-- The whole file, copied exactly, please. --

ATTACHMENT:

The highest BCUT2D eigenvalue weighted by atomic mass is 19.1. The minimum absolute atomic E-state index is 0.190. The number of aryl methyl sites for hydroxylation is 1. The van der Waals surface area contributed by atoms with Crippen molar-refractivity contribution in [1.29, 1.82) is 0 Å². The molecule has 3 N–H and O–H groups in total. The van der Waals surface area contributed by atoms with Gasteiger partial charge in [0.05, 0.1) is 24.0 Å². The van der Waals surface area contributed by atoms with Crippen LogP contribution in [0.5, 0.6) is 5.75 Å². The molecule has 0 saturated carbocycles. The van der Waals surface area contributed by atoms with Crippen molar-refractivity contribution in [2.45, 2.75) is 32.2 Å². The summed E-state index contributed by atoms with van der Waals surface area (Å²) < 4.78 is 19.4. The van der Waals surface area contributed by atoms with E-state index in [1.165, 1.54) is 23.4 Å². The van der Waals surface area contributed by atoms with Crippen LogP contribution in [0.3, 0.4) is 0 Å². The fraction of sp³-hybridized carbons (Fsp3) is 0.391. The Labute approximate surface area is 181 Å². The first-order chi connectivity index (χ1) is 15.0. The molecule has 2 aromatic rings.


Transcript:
The highest BCUT2D eigenvalue weighted by atomic mass is 19.1. The minimum absolute atomic E-state index is 0.190. The number of aryl methyl sites for hydroxylation is 1. The van der Waals surface area contributed by atoms with Crippen molar-refractivity contribution in [1.29, 1.82) is 0 Å². The molecule has 3 N–H and O–H groups in total. The van der Waals surface area contributed by atoms with Gasteiger partial charge in [0.05, 0.1) is 24.0 Å². The van der Waals surface area contributed by atoms with Crippen LogP contribution in [0.5, 0.6) is 5.75 Å². The molecule has 0 saturated carbocycles. The van der Waals surface area contributed by atoms with Crippen molar-refractivity contribution in [2.45, 2.75) is 32.2 Å². The summed E-state index contributed by atoms with van der Waals surface area (Å²) < 4.78 is 19.4. The van der Waals surface area contributed by atoms with E-state index in [1.165, 1.54) is 23.4 Å². The van der Waals surface area contributed by atoms with Crippen LogP contribution in [0.3, 0.4) is 0 Å². The fraction of sp³-hybridized carbons (Fsp3) is 0.391. The Labute approximate surface area is 181 Å². The first-order chi connectivity index (χ1) is 15.0. The molecule has 2 aromatic rings.